Parent Leadership Development
Parent leadership development opportunities must provide pathways for parent advocates to grow as leaders, take on increasing responsibility and expand their power and influence in working toward their vision. Intentional approaches to leadership development are important to growing the role of parent advocates on the individual, organizational and systemic levels, and in the broader parent advocacy movement.
Parent advocates working within child welfare and legal agencies need much of the same training as other professionals working in those settings. They also benefit from connecting with other advocates (within or outside of their agency) to support one another, process the work and strategize around the unique challenges of the role.
In the broader movement, parent advocates and allies are providing training and support to other child-welfare impacted parents who are passionate about advocacy and change. Parent advocates are strengthening their leadership skills by learning about the child welfare system, advocacy, organizing and community-led solutions, as well as how to strategically share their personal stories through writing and public speaking. They are also growing their capacity by accessing resources and research and building community with aligned activists, organizations and movements.
Parent Advocates from around New York City gather at a parent advocacy convening
Developing a Parent Leadership Curriculum, The United States
Child Welfare Organizing Project (CWOP)
The Child Welfare Organizing Project (CWOP) operated in New York City from the mid-1990s to 2020, and during that time, developed a parent leadership curriculum to develop “the potential of parents as advocates, organizers, and a positive force for child welfare reform.”
CWOP brought together parents impacted by the child welfare system, parents staffing seminal Parent Advocate programs, and agency executives “for a series of structured dialogues over the course of about six months. Parents told the agency executives that they wanted to be more active in service planning for their families, and in the decision-making and governance of the agencies that existed to serve them, but that they often felt excluded from these roles. The playing field was not level. Professional agency staff had knowledge, resources, and connections that were not as readily available to local parents. Relationships between parents and professionals were characterized by power imbalances that made open communication difficult and even risky. Many parents felt stereotyped and categorized. A history of ACS involvement led to a host of mostly negative assumptions that pervaded and depreciated the quality of their relationships with professionals. It was through these dialogues that the idea of a Parent Leadership Curriculum emerged.”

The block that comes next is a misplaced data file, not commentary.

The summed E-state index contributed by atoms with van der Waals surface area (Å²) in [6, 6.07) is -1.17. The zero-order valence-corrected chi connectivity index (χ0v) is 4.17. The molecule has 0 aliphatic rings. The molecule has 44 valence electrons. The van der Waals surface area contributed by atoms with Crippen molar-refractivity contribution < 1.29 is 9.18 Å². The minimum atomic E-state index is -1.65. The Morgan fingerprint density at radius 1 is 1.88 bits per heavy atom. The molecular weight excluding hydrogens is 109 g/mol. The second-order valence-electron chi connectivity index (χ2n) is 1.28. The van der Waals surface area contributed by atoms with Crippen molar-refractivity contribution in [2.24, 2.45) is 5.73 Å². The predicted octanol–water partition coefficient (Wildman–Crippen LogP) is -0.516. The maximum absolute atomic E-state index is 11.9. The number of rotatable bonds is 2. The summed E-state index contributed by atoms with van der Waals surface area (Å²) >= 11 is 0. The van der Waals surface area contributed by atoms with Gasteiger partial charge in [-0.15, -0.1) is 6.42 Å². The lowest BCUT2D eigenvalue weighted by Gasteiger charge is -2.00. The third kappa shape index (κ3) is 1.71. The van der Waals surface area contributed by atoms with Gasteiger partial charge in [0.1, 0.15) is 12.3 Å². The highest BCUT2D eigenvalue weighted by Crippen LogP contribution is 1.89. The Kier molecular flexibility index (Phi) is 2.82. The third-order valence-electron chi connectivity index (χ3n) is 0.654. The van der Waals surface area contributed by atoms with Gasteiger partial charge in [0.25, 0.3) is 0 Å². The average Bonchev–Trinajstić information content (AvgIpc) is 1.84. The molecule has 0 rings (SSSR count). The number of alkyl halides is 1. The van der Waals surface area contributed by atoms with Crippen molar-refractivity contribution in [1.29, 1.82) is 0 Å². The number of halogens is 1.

“This curriculum is envisioned as an effort towards building the kind of professional / client partnership needed to create a more fair, honest, and effective child welfare system.”
Rise & Shine 2020
Parents Leading a Parent Leadership Program, The United States
Through the Rise & Shine Parent Leadership Program, parents impacted by the child welfare system in New York City:
- Build a strong foundation to become an advocate and a leader in their community;
- Develop writing and public speaking skills;
- Shadow parent advocates and participate in interactive field learning;
- Reflect on their experiences and build a peer-to-peer support network; and
- Engage with expert speakers on child welfare history and law, parent advocacy, domestic violence, trauma, toxic stress and self-care.
In 2020, the theme of Rise & Shine was Building Parents’ Power to Create Safe and Strong Communities. Through writing and public speaking workshops, participants wrote a publication-quality personal story and a presentation-quality speech. Parents in the program also participated in guest presentations to build their knowledge of the child welfare system and advocacy and engaged in field learning.
The program opened with a land acknowledgment, and during the first few weeks, focused on community building, communication skills and leadership, centering relationship-building and restorative justice practices. The program built a shared foundation by reflecting upon and discussing values and developing a community agreement rooted in those values.
Most Rise staff who coordinated and facilitated the program are impacted parents. The Rise & Shine staff used a template developed by Community Connections for Youth to plan program sessions. Each session began with a check-in and icebreaker activity and closed with a check out question or activity.
Ethics and Boundaries, The United States
Children’s Home Society of Washington, Parents for Parents Program
This presentation on Ethics & Boundaries in Peer Work by Ambrosia Eberhardt, Washington State, provides definitions of ethics and boundaries, includes a video on how to create healthy boundaries to improve relationships, and offers scenarios to help with thinking about personal and professional boundaries and ethical dilemmas.